Life Style Photography...
Lifestyle photography is considered one of the most straightforward styles to create, for its simplicity and casual feel. Still, it is also known to be the hardest for positioning and lighting. The photos shown above fall under the category of lifestyle, which centers around "everyday" attire or activities that the subject in the photograph portrays. This style of photography is most used in advertisements featured in magazines or billboards, to give the viewer a sense of peaking into a person's everyday life. The goal of this style is to show an overall theme of simpleness while using the beauty of the surroundings to bring the subject into focus.
The photos above are crafted to make the viewer think that the subject is going throughout their typical day. From a girl "casually" leaning on a vintage car with sunflowers in hand or a girl sitting on the ground in a random apple orchard, the viewer never questions the picture. That is purely because of proper positioning and lighting.
The positioning of a subject is an essential tool when taking a photo, especially when it is life or street style photography. To achieve the most beautiful picture, the photographer must use both the features around them and the ability of the subject. An example of this is the photo of the girl in the water or near the barn. These photos were located next to the Wethersfield Cove, located in Wethersfield CT, which included a beautiful barn and greenery. These features had vibrant colors of green and brown that brought out the colors and tones of the sandy beaches. Along with this, the barn provided a focal point that caught the viewer's eyes immediately. It was a beautiful scene that created a division of color, directly at the center of the photo. In order to use a background like this, you need to position the subject in the correct location.
In a photograph with a very prevalent focal point, you must put the subject either slightly below it or at the center of it (The 1st photo and the 9th show this). This positioning creates an elongated and highly detailed display that showcases the subject beautifully as the main focal point. Positioning is a hard lesson to learn and takes trial and error to understand in order to prevent the subject from blending into the background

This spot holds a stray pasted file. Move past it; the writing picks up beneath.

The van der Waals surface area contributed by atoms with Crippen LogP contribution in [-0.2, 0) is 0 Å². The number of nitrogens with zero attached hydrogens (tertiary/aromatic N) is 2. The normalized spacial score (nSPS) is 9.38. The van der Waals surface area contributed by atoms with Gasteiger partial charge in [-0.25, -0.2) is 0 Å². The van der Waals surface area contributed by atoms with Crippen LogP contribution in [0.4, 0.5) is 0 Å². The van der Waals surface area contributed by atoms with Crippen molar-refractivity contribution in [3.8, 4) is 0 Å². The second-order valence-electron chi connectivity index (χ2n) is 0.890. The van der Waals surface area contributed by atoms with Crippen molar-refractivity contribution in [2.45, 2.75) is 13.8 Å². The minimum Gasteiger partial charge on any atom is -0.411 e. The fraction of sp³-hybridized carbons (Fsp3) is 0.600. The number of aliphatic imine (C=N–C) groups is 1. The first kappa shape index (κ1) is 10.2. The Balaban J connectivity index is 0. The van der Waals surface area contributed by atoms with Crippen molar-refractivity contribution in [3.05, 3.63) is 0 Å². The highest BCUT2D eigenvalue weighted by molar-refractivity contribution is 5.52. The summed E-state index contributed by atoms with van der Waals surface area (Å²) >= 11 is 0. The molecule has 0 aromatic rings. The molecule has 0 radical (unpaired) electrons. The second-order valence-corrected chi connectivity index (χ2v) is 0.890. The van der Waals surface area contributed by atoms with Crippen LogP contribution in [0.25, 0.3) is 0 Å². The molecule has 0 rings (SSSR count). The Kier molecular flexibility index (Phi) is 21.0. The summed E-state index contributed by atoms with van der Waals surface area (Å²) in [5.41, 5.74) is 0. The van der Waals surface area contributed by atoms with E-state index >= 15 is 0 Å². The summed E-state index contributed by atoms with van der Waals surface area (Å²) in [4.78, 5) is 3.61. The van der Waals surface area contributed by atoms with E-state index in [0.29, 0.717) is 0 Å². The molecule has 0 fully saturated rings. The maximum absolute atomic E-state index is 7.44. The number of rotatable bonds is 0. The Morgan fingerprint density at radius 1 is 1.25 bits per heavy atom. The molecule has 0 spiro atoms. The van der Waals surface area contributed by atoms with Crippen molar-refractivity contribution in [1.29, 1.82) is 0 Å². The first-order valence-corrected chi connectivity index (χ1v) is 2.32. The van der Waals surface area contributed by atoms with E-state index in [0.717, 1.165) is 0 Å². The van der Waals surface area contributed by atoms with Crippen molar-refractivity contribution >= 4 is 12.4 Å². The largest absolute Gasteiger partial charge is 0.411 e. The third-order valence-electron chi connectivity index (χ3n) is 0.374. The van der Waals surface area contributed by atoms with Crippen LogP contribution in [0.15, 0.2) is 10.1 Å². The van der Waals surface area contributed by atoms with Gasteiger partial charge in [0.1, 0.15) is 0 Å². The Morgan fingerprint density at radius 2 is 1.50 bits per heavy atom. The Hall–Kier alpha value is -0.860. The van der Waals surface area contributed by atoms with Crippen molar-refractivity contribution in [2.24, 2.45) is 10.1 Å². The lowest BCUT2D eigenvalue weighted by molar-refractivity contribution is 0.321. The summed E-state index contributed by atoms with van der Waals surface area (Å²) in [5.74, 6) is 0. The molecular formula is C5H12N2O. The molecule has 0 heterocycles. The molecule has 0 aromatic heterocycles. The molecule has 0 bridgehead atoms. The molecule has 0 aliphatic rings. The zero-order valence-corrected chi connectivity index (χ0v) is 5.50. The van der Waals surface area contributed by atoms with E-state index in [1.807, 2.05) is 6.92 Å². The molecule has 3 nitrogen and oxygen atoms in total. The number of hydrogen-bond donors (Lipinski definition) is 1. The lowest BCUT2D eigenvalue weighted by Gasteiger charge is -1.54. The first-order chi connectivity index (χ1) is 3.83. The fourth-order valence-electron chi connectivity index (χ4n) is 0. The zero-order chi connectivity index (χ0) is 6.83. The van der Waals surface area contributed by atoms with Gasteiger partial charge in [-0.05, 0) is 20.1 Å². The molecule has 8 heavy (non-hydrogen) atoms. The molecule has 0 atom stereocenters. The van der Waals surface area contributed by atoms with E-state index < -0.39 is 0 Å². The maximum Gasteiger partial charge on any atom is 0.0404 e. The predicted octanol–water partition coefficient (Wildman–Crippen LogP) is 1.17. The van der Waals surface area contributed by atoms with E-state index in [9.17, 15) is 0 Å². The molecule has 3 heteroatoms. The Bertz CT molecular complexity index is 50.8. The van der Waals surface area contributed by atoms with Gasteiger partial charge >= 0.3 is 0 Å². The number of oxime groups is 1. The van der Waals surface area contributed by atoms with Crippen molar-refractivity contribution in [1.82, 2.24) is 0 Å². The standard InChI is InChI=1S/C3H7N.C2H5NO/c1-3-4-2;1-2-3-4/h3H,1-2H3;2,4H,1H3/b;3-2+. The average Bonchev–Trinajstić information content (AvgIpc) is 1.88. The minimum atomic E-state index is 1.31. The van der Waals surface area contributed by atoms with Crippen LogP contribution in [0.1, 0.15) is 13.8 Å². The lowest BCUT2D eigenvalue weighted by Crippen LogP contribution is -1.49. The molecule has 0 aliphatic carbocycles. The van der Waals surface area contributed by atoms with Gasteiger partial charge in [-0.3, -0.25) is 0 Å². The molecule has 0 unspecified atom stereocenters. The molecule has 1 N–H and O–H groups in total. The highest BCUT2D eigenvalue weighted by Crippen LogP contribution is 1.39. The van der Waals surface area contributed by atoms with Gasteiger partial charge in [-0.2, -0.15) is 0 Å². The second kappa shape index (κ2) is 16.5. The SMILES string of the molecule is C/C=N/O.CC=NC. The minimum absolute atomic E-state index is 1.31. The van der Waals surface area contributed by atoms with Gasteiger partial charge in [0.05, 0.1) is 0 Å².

Another aspect of positioning is the use of the elements. The elements of water, fire, wind, and snow are some of the most exciting and challenging to work with. In some of the photos shown above, there are subjects in water or high winds. Water is one of the best elements to work with - as long as your subject is willing. The use of water can add a dramatic effect to any photo and allow for more light to shine on the desired focal point. When I took the photo above of one of my friends, Kasey, in the water, I had to direct her to stand a certain way or direction to achieve the best refection. Along with this, I also had her use the water as a prop by kicking it for added dimension and action into the scene.
Wind is one of the hardest, purely because of how unpredictable it can be (I learned that the hard way when shooting photos in Ireland). Wind is both the best feature for increasing movement and depth for the subject or background imagery. As shown above, there are many photos of hair blowing, which can bring a dramatic effect to the photograph, along with a bad hair day. Though messy hair and wet clothing are unavoidable in these conditions, the elements need to be used to enhance the natural beauty of a photograph.
The primary way to achieve these perfect "everyday" photos is to take A LOT of them. On an average photoshoot, I take around 2,000 to 3,500 pictures and slim that amount down to 40 when editing. When working with elements of rain or snow, make sure to take plenty of photos with different levels of ISO or exposure, to give yourself different lighting to choose from. You would especially want to do this during a partly cloudy day, to avoid the changes in lightly and glare.
The lighting used during lifestyle photography is manipulated by the setting of a camera or during the later editing process. It is best to take photos on a cloudy day, for it prevents overexposure off the background or the subject. Many of the images above show a very vibrant color scheme but have a dull white sky; this is an example of compensation of exposure, which is the process of adding light into a photo. This addition of light often whites out the sky or background to give enough exposure for the foreground.
At the beginning, the settings of a camera, communication with the subject, and working with the weather were all intimidating things, but you will get the hang of it with some practice and a good rain jacket!
This is just a brief background on positioning and lighting for photography, but if you would like to learn more, here is a great source to check out!